View the VIRTUAL 2021 Annual Scientific Session, October 2nd and 3rd, 2021

Fever Screening Best Practice Recommendations

Committee Chair: Dr Robert Schwartz, MD
Committee Members:  L. Terry Clausing, P.E., Ron Riegel DVM, Alexander Tokman MS, Matthew Terzella, MD, Tashof Bernton, MD, James Campbell, MD, Jeff Lefko, MHA

Sponsored and published by:

The American Academy of Thermology
500 Duvall Drive
Greenville, SC 29607
Telephone: (864) 236-1073
Email: contact@aathermology.org

The American Academy of Thermology, 2020 – Copyright AAT. Do not copy without permission.

Statement of Need:

In order to help protect the public, the American Academy of Thermology (AAT) has created a video to demonstrate the proper technique for implementing non-contact, infrared (IR) skin temperature measurement as used for fever screening. For an introductory video on this topic click this link: Why IR Fever Screening is Needed

IR Fever Screening Attestation:

The AAT is implementing a training program for individuals, businesses, and agencies that are performing IR skin temperature measurements in an effort to protect their employees and customers.

The AAT is offering this training program at no charge, and it is all on-line. The training takes only about two hours and concludes with a Certificate of Participation for individuals.  The AAT is also offering a Fever Screening Compliance Attestation program for businesses and agencies. The AAT Compliance Certificate requires businesses and agencies to attest that they are:

  1. Performing thermal equilibration of employees/patrons.
  2. Obtaining tear duct temperature measurements, or in the alternative, if forehead* temperature measurement is done, then there is a prescreening of at least 10 people to determine average forehead temperature for a baseline temperature comparator. * Other locations such as sublingual or the ear canal may also be considered, but they are less commonly utilized in this setting.
  3. Establishing a meaningful fever threshold (Tear duct temperature of 99oF, or forehead average temperature plus 1.4 oF).
  4. Implementing a secondary measurement protocol (such as oral temperature measurement) for all who fall outside screening limits.
  5. In compliance with the bullet points itemized within this document.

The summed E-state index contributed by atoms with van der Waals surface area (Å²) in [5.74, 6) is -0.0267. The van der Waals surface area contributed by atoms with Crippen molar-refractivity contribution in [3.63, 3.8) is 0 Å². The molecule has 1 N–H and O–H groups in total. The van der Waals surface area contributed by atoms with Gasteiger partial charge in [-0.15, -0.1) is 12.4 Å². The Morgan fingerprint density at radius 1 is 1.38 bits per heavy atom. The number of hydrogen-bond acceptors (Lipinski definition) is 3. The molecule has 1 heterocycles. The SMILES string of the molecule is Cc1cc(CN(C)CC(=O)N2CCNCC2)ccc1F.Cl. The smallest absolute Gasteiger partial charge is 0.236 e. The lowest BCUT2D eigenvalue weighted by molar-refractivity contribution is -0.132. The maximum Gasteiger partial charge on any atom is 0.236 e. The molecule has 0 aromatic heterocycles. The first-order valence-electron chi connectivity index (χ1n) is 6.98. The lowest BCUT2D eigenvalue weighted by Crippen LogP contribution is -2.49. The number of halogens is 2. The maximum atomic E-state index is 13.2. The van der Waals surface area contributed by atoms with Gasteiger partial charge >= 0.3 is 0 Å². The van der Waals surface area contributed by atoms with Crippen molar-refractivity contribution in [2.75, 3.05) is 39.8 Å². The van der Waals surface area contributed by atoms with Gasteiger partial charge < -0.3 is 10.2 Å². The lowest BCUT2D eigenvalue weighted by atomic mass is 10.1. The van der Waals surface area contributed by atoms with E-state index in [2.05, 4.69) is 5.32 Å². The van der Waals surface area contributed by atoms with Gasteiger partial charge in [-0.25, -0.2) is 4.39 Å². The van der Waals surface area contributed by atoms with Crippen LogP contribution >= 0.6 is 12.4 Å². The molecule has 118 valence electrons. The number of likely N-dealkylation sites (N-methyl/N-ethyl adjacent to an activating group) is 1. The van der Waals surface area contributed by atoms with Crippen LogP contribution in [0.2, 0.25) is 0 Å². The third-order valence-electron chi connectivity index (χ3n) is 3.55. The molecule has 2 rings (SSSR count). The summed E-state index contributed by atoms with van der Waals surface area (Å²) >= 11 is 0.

Individuals may obtain a Certificate of Participation by completing the on-line training module and achieving an 80% passing score on a written post-test.

Businesses or agencies can receive an IR Fever Screening Compliance Attestation Certificate by providing the AAT with a stamped, notarized statement which attests that their practices are in compliance with AAT IR skin temperature measurements for fever screening recommendations and that they have implemented a continuous quality improvement program to make sure that they will continue to be so in the future.

Background:

After months of arguing about the effectiveness of cloth masks, wearing them is now rapidly becoming mandatory as we try to reduce the spread of COVID-19.   Likely soon to follow is the use of infrared (IR) thermometers and infrared cameras for fever screening.  Today’s fever screening using non-contact IR cameras is not for dummies. You can NOT simply look at the number on the IR camera or thermometer to determine if a person has a fever.

Many employers and hospitals have already implemented ways to take temperatures of associates as they report to work. Retailers are likely to follow suit.  Most are using IR cameras to measure forehead temperatures.  While the use of IR for inferring temperature differences in a controlled environment is a reliable measurement, and guidelines have been written by organizations such as the International Electrotechnical Commission (IEC) and the American Academy of Thermology (AAT) to help delineate how to do measurements correctly, our observation is that they are often not done correctly out in the field.  As a result, there is likely a significant percentage of mis-interpretations that lead to false positive and false negative outcomes.

Consider the following example. During a visit to a business yesterday, upon entering, the security personnel pointed an IR thermometer at my forehead, announced my temperature as 96°F and allowed me to enter. When asked what is the limit for a fever, I was told 101°F.  That scared me. I said to myself, “No way.  Everyone knows that forehead skin temperature is not the same as internal body temperature”. In fact, the average internal body temperature is about 98.6°F and that most doctors don’t consider anything below 100.4O F to be a fever.   So why are people then measuring forehead temperature, which typically is 3-5°F degrees below the internal body temperature while using the same decision thresholds as used for the internal temperature measurements?   The answer is because they are doing it incorrectly.

Another factor to consider is outside weather conditions. Depending upon the weather outside, skin temperature changes.  If your body has not been given a chance to equilibrate with room temperature then what is being measured has even less of a correlation with internal temperature.   Would you check a child’s forehead to see if he or she has a fever if they just walked in from playing in the snow or after a soccer game? Probably not.

The purpose of IR skin temperature measurements for fever screening is to identify probable candidates for further testing; those, for example, that may need to have an oral temperature taken following a positive IR test.  This means that today, every non-contact IR screening process must include a secondary step to validate a suspected fever case.

Recommendations:

Let’s consider the correct way to employ IR skin temperature measurement for fever screening through the use of infrared thermometers and cameras.  First, consider where to do the IR measurement. Based on previous studies, the AAT guidelines say you should be measuring the temperature of the tear duct (medically referred to as the medial canthus) area of the eye, not the forehead.  This site has shown to have the best correlation to the internal body temperature. Tear duct measurement is possible with IR camera systems but not IR thermometers. Many non-medical grade IR thermometers include laser pointers that should not be used in the vicinity of the eye.